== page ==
City Research Online

Brexit and the City

Blake, D. (2018). Brexit and the City. London: City, University of London.

Abstract

‘Brexit and the City’ reviews both the principal issues affecting the City of London following the Referendum vote to leave the EU and the key proposals that have been made for the City’s future relationship with the EU. The latter are examined in the light of the European Commission’s negotiating strategy and also what is needed to achieve the best possible outcome for the City and the UK economy.

The report concludes that Brexit is a golden opportunity for the City of London to escape the protectionist clutches of the EU in order to maintain its position as a World Financial Centre leading the new digital revolution of blockchain and fintech.

But to make the best of Brexit, the City needs to address the following issues. First, it should recognise that its place is to service the real financial needs of businesses and individuals in the UK, Europe and the rest of the world and that this is best done outside the EU which, because of its protectionism, its excessive regulation and the folly of the euro, is destroying growth and innovation in the EU member states.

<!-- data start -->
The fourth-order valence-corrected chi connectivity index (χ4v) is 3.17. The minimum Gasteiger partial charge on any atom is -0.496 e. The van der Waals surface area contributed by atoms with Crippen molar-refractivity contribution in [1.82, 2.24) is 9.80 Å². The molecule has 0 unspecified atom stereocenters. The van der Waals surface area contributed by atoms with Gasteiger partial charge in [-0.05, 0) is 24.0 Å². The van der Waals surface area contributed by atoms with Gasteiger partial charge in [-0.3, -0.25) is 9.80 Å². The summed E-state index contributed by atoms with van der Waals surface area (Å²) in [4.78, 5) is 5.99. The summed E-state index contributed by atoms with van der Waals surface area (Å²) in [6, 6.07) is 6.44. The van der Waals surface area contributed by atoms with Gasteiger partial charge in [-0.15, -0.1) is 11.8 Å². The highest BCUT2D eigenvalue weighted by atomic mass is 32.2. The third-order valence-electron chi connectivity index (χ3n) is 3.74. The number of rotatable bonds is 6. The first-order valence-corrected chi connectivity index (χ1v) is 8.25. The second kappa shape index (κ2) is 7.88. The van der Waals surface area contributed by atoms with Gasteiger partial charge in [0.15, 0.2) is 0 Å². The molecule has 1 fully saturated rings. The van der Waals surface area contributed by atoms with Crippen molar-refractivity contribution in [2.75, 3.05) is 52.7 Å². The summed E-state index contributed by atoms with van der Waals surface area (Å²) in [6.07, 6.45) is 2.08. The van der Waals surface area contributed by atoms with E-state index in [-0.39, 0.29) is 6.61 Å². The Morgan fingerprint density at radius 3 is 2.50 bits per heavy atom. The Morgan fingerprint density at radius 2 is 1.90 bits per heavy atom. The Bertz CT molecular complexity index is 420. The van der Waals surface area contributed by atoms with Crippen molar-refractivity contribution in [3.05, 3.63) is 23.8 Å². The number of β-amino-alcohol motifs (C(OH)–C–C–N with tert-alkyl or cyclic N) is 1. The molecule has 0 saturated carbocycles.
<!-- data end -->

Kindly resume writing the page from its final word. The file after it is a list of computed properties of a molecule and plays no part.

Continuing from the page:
Second, it should agree a ‘consistent and forward-looking Brexit strategy’ in order to secure a ‘bold, bright, buccaneering post-Brexit future’, as demanded by the Lord Mayor of London, Jeffrey Mountevans, at the City Banquet at Mansion House on 26 October 2016.

Third, it should build on the protections afforded by international law to counter the EU’s demands that providers of financial services to EU citizens and companies need to be physically located in the EU to do business. It is just as absurd to expect the City of London to move to Paris or Frankfurt after Brexit as it is to expect the French wine industry or the German car industry to move to the UK. There is more investment banking expertise on the Isle of Dogs than in the whole of continental Europe put together.

Finally, it should aim to quickly recover the competitive edge that it has lost in recent years. The WTO has estimated that the City’s share of China’s imports of financial services (mainly insurance) was 3% in 2015, unchanged since 2011. Over the same period, the US share increased from 11% to 28%.

Publication Type: Report
Departments: Cass Business School > Finance
URI: http://openaccess.city.ac.uk/id/eprint/19672
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